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post #471 of 477 (permalink) Old 08-24-2012, 02:36 AM
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i didn't understood one thing !! in another guide it was said that your ram in frequency by 4 means 1333/4 in my case ! which is euqal to 333.25 ! My multiplier is 10 ! So if i want to go to 4 ghz than that isn't possible am i correct ? my multiplier is locked and can't go more than 10 so if i decrease the multiplier to 6 and increase the fsb than it would be more than 333.25mhz which is my limitation of ram so can i increase the fsb more than 333.25mhz if i decrease the multiplier ?
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post #472 of 477 (permalink) Old 12-03-2012, 12:35 AM
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it's DDR for "Double Data Rate" so your RAM is actually 1333/2=667 MHz
Your FSB (if your CPU still has one of these it's already quite old...) will probably be something like 100 MHz, 133 MHz, 166 MHz, or 200 MHz.
This FSB is multiplied by the multiplier, resulting in your CPU Clock speed

ex: AMD XP 2000+
FSB: 133 MHz
Multiplier": 12.5x
Clock speed = 133x12.5 ~ 1.67 GHz
RAM clock needs to be matched to the FSB speed, for old DDR RAM, they had DDR266, 333 and 400 which was divided by 2 for FSB speed.

The modern Intel CPUs only use a "bus" now, and I'm pretty sure they arent locked to RAM speeds any longer as they were in the past.
You can only really overclock "K" series CPUs by increasing the multiplier and voltages these days, the BUS is not very flexible.

Past: Buy faster RAM, increase FSB
Now: Buy whatever RAM, buy K series Intel or AMD Black CPU, over-multiplier like crazy

To get 4.0 GHz, u would for example, do
Intel i5-2500k:
BUS: 100 MHz
Multipler: 40x
Clock speed = 100x40=4000MHz

first post was from 2004 - This article needs to be like.. locked please? lol
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post #473 of 477 (permalink) Old 09-12-2013, 11:21 PM
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I can't see the first post. I see only a couple of sentences instead of a full article. Is that normal? I have the same problem with other articles too.
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post #474 of 477 (permalink) Old 11-17-2013, 04:24 PM
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I'm having difficulty with my overclock ever since I have gotten the 280x. I have my Multiplier set to 42 and I have disabled all power saving features. I boot into windows and my overclock is showing up correctly. After playing BF3 or BF4 for a couple of minutes, the multiplier jumps down to 16 and the game starts to lag horribly. I have a 650w PSU and I am using an MSI motherboard. This motherboard does not support manual core voltage changes. I have it set to auto and it jumps up ti 1.3+ when it's on 4.2Ghz. Does anyone know why my CPU is doing this without my permission? Here is my original thread, where at first, I thought it was my GPU having issues. https://www.overclock.net/t/1442939/asus-r9-280x-throttling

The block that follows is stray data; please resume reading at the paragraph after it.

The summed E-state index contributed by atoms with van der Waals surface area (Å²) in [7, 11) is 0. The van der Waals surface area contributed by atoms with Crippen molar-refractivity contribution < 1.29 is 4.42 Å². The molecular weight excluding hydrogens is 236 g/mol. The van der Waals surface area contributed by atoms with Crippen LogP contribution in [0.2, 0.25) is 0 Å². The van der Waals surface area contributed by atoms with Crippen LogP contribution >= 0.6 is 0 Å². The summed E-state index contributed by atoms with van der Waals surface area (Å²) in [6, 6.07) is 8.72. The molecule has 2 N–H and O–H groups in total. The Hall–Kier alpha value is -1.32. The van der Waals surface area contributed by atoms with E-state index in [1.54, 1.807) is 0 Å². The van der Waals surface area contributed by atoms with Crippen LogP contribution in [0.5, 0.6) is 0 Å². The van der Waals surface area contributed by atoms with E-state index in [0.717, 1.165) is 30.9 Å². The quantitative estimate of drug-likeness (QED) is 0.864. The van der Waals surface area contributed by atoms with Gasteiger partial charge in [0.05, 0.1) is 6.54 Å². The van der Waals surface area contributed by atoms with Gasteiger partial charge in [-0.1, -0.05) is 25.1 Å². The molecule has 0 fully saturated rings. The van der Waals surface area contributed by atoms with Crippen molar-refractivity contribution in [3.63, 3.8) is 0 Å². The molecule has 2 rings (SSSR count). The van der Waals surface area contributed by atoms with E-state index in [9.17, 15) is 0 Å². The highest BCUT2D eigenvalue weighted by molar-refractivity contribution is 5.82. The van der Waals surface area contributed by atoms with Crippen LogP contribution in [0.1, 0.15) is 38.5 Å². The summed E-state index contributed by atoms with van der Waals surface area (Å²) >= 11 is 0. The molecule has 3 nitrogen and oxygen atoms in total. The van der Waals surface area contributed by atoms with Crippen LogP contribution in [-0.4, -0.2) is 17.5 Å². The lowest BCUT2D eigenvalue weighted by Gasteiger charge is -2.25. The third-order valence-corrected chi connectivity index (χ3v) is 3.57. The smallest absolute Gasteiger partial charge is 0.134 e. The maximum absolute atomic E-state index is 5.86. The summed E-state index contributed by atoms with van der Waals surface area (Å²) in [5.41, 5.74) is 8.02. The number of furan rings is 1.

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post #475 of 477 (permalink) Old 03-15-2014, 04:18 PM
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can somebody tell me the right voltage for stable 4.4 ghz oc? im running now on 4,2 with h100i on stress test it reaches 85C

http://valid.canardpc.com/g9x3kf

r5-1600 4.1 1.431vcore 3020 cb20 score max temp 76.4c
amd wraith prism cpu cooler
b450m asus prime motherboard
16gb ddr4 2933mhz oc'd cl 16 hyperx ram
gtx 1660ti gigabyte gaming oc 2070-2100mhz core 6651mhz memory 68c max temp in 3dmark
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post #476 of 477 (permalink) Old 01-05-2015, 10:47 PM
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@ Torvi

And your idle temps are...?
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post #477 of 477 (permalink) Old 01-29-2016, 12:14 PM
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The first memory bus was created by Data General when they came with one of the first computers. Each memory board could hold one bit, so they needed eight memory boards, they were using actual transistors, with resistors and capacitors in the board, and they were called a "Flip-Flop". So the computer bus was called a "byte" for the eight "bits". The main memory consisted of magnetic cores that were magnetized to hold the data. For quite a while the main problem holding back, progress in computers was the semiconductor memory.
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